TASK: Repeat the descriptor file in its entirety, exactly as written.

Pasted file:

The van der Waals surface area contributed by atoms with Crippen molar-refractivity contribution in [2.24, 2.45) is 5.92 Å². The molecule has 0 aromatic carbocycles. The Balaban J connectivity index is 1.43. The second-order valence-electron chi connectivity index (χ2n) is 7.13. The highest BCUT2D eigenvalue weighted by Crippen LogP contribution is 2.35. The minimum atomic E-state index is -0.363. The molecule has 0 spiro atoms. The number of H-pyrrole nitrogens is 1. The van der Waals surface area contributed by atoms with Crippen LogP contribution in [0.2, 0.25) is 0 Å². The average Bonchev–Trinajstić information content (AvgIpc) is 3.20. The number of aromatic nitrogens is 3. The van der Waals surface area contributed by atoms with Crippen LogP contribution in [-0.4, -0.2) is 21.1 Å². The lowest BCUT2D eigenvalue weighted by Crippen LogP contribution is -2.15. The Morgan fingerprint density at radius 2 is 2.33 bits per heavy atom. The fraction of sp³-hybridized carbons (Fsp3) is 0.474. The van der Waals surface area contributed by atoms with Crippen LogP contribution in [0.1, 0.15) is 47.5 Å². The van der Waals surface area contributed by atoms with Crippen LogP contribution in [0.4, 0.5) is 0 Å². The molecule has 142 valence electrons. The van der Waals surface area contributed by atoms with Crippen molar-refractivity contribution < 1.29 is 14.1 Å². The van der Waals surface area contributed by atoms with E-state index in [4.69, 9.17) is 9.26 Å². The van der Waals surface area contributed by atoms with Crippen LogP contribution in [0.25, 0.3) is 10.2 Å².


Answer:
The van der Waals surface area contributed by atoms with Crippen molar-refractivity contribution in [2.24, 2.45) is 5.92 Å². The molecule has 0 aromatic carbocycles. The Balaban J connectivity index is 1.43. The second-order valence-electron chi connectivity index (χ2n) is 7.13. The highest BCUT2D eigenvalue weighted by Crippen LogP contribution is 2.35. The minimum atomic E-state index is -0.363. The molecule has 0 spiro atoms. The number of H-pyrrole nitrogens is 1. The van der Waals surface area contributed by atoms with Crippen LogP contribution in [0.2, 0.25) is 0 Å². The average Bonchev–Trinajstić information content (AvgIpc) is 3.20. The number of aromatic nitrogens is 3. The van der Waals surface area contributed by atoms with Crippen LogP contribution in [-0.4, -0.2) is 21.1 Å². The lowest BCUT2D eigenvalue weighted by Crippen LogP contribution is -2.15. The Morgan fingerprint density at radius 2 is 2.33 bits per heavy atom. The fraction of sp³-hybridized carbons (Fsp3) is 0.474. The van der Waals surface area contributed by atoms with Crippen LogP contribution in [0.1, 0.15) is 47.5 Å². The van der Waals surface area contributed by atoms with Crippen LogP contribution in [0.4, 0.5) is 0 Å². The molecule has 142 valence electrons. The van der Waals surface area contributed by atoms with Crippen molar-refractivity contribution < 1.29 is 14.1 Å². The van der Waals surface area contributed by atoms with E-state index in [4.69, 9.17) is 9.26 Å². The van der Waals surface area contributed by atoms with Crippen LogP contribution in [0.25, 0.3) is 10.2 Å².